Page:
Plant Fall Bulbs Now for Spring Color

Posted On November 18, 2016— Written By and last updated by Patricia Burch
en Español

El inglés es el idioma de control de esta página. En la medida en que haya algún conflicto entre la traducción al inglés y la traducción, el inglés prevalece.

Al hacer clic en el enlace de traducción se activa un servicio de traducción gratuito para convertir la página al español. Al igual que con cualquier traducción por Internet, la conversión no es sensible al contexto y puede que no traduzca el texto en su significado original. NC State Extension no garantiza la exactitud del texto traducido. Por favor, tenga en cuenta que algunas aplicaciones y/o servicios pueden no funcionar como se espera cuando se traducen.

English is the controlling language of this page. To the extent there is any conflict between the English text and the translation, English controls.

Clicking on the translation link activates a free translation service to convert the page to Spanish. As with any Internet translation, the conversion is not context-sensitive and may not translate the text to its original meaning. NC State Extension does not guarantee the accuracy of the translated text. Please note that some applications and/or services may not function as expected when translated.

Collapse ▲

Homeowners and gardeners that would like to liven up their landscape with a splash of color in the spring can accomplish that goal by planting bulbs in the fall. Bulbs should be planted once the soil temperature is below 60°F. Luckily for us in Sampson County and surrounding areas, our soil temperature drops below 60°F in November and December, and now is a great time to get those bulbs in the ground.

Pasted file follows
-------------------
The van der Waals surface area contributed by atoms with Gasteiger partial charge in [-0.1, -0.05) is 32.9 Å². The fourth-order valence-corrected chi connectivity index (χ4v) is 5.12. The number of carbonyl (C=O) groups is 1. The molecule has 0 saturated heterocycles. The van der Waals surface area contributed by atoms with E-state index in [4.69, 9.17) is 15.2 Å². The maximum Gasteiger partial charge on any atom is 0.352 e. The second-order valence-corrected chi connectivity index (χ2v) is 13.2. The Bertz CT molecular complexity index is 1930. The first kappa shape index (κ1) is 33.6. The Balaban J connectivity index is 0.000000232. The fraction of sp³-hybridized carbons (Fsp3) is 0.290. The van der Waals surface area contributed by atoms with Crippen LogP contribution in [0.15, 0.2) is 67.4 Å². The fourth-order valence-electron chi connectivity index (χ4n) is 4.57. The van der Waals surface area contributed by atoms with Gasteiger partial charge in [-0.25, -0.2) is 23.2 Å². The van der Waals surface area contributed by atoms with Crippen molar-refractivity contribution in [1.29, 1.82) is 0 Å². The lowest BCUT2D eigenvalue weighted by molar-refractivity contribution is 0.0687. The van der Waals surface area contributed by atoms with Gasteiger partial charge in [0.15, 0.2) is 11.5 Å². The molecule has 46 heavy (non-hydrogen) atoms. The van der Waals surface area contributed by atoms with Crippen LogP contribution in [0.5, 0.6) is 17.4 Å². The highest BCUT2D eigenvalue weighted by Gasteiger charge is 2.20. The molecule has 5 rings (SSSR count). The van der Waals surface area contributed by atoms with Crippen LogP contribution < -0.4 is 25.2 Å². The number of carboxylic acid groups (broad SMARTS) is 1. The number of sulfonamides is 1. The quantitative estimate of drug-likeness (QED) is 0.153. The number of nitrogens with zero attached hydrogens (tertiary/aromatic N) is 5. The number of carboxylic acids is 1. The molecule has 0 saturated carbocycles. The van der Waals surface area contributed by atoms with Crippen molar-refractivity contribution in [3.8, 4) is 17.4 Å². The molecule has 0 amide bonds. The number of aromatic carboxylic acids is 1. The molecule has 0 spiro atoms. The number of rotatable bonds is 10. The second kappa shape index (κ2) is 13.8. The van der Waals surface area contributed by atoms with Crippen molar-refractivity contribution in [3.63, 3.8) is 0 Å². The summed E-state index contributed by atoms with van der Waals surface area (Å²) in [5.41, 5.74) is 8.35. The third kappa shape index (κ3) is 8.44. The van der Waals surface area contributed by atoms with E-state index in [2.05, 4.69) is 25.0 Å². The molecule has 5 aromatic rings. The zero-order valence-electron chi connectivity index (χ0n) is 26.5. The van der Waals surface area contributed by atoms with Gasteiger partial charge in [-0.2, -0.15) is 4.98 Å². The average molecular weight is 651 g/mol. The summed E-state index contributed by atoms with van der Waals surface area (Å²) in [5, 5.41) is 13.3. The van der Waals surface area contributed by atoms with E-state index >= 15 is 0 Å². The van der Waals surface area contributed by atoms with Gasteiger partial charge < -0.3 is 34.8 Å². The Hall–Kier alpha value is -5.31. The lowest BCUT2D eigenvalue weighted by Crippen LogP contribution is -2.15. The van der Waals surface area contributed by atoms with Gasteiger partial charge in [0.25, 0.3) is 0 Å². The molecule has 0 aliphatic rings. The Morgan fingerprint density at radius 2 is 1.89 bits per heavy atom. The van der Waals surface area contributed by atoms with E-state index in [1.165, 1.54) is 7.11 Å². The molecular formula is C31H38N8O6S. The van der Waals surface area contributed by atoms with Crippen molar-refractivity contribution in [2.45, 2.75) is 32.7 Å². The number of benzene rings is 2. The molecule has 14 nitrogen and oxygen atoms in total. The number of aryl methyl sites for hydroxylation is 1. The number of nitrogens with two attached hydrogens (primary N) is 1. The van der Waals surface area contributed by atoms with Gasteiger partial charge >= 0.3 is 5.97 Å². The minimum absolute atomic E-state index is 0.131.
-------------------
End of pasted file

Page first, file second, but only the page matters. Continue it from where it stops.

Before planting bulbs, site preparation is essential for successful growth. Most all bulbs need to be planted in a soil that is well drained with a pH between 6 and 7. If you don’t know your soil’s pH level, collect a soil sample and have it analyzed by the North Carolina Department of Agriculture and Consumer Services (NCDA&CS). Soil sample boxes are available at your local extension office and extension agents can assist you with instructions on soil sampling and analyzing the results.

If your soil is heavy or clay based, you can add organic matter such as compost, peat moss or shredded bark chips to help with drainage. If your soil is a sandier type, incorporating the same organic matter into the soil will help with moisture holding capacity.

Once the soil is amended, the next step is to purchase bulbs that will complement your landscape. Bulbs should be firm when purchased and small nicks or loose skin will not affect the bulb development. The size and number of flowers is directly related to the bulb size, so bigger bulbs will produce larger flowers and vice-versa. Daffodils such as ‘Carlton’ or ‘St. Keverne’ are classic yellow, large flowered bulbs that will return yearly. ‘February Gold’ or ‘Jack Snipe’ are yellow daffodil varieties that bloom early and shorter than traditional daffodils. Most other bulbs should be considered annuals, blooming for only one spring. If blooms occur in year two or three, consider it a bonus and count yourself as a great gardener. If you plan to purchase bulbs from a catalog, remember that south of Clinton to Harrell’s is plant hardiness zone 8a, and north of Clinton to Dunn is plant hardiness zone 7b.

The general rule of thumb for planting bulbs is to plant them at a depth two to three times the size of the bulb. A small bulb that is 1 inch in height should be planted 3 inches deep. A larger bulb, 3 inches in height, should be planted 6-8 inches deep. When preparing your planting area, make sure to loosen the soil 2 to 3 inches deeper than the bottom of the hole and incorporate one tablespoon of slow release fertilizer per square foot, then plant your bulb. Water thoroughly and cover your bulbs with a 2 to 3-inch layer of mulch to help retain moisture and heat. During a dry winter, water every other week to keep the soil moist.

For more information on fall bulbs contact your local extension agent or visit the following websites: https://content.ces.ncsu.edu/hints-for-fall-planted-spring-and-early-summer-flowering-bulbs
https://content.ces.ncsu.edu/summer-and-fall-flowering-bulbs-for-the-landscape
.